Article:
Bits: Programmable Gov’t Money

The pros and cons of CBDCs as China starts experimenting

https://www.wsj.com/articles/china-creates-its-own-digital-currency-a-first-for-major-economy-11617634118

While the US has struggled to make blockchain fit into existing rules, China’s government quickly took to blockchain as a competitive edge. They are live with a Central Bank Digital Currency (CBDC)-based app in the hands of over 100k people. They’ve also laid the necessary fintech foundation — inroads with powerful distribution points like neobanks and payment behemoths like AliPay and WeChat.

China’s CBDC experiments with new potential features of programmable money like an expiration date, which could prove powerful in government stimulus. Similarly, one could imagine more seamless earmarked fund distribution i.e. social benefits with far lower overhead. Programmability in government money should mean more specificity and fluidity in how policy becomes money in your pocket. Last year’s CARES act and US gov’t stimulus exposed major cracks in our public financial infrastructure, which could be solved by some of these features.

The competitiveness angle spans beyond China into international commerce. The digital yuan will likely have near zero transaction costs and latency, making it an incredibly frictionless way to transfer money across borders. These benefits harken back to the original vision for bitcoin “A purely peer-to-peer version of electronic cash would allow online payments to be sent directly from one party to another without going through a financial institution”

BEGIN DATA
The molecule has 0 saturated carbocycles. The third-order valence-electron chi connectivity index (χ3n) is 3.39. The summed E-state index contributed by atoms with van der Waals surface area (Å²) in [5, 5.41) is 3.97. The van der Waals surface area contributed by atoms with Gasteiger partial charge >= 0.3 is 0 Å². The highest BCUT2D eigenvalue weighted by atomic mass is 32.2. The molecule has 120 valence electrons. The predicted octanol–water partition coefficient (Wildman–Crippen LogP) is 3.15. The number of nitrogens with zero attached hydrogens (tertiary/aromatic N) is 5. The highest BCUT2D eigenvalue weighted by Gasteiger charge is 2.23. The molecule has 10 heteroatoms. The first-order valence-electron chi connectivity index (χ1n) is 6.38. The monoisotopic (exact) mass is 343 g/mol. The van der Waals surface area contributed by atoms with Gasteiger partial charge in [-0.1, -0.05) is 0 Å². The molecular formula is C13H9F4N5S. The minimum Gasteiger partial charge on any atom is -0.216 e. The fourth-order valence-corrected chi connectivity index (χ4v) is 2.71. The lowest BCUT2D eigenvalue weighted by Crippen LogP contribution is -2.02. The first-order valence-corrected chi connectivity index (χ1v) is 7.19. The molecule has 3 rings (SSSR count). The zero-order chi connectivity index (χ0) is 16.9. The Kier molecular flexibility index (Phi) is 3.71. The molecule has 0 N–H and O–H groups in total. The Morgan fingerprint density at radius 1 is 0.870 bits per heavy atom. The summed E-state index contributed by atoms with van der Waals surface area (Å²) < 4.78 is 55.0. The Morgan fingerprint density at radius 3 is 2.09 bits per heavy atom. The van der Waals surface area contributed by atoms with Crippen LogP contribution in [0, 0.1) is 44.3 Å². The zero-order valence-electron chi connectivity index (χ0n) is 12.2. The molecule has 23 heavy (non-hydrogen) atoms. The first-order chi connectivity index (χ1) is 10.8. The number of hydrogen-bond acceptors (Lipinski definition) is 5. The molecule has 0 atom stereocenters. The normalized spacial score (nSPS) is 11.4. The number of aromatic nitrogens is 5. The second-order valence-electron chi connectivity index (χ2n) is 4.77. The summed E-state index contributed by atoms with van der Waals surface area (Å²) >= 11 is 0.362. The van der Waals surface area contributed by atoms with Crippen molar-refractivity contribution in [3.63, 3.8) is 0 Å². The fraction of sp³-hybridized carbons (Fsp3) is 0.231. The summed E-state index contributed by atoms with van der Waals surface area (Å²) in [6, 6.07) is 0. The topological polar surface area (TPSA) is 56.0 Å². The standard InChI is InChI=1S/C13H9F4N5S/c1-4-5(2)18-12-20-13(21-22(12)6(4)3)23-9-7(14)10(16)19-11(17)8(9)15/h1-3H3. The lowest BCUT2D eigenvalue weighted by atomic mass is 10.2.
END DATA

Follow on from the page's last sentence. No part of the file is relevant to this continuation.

The flip side of these benefits is the loss of privacy. Programmable money could be used to automate fines and enforcement, especially when tied to other surveillance tactics like facial recognition cameras or social credit score. Issuers can limit and reclaim currency at any time, which fundamentally transforms property rights. Finally, the digital yuan will likely rely on a private registrar which obfuscates flows from international eyes, meaning sanctions or illegal activity would be impossible for other to monitor at will.

I continue to think CBDCs are one of the most important developments happening in crypto. CBDCs tap into the original goals and ethos of bitcoin, but also have the potential to scale off the massive existing financial system. As the Fed’s rhetoric becomes more open to CBDCs, China zooms into the future and Visa partners with USDC, I’m curious to see who will build the enabling technologies and guardrails for CBDCs. Moreover, how will the crypto ethos and early partners help shape the direction of central banks, such that we end up with more of the benefits and fewer of the cons?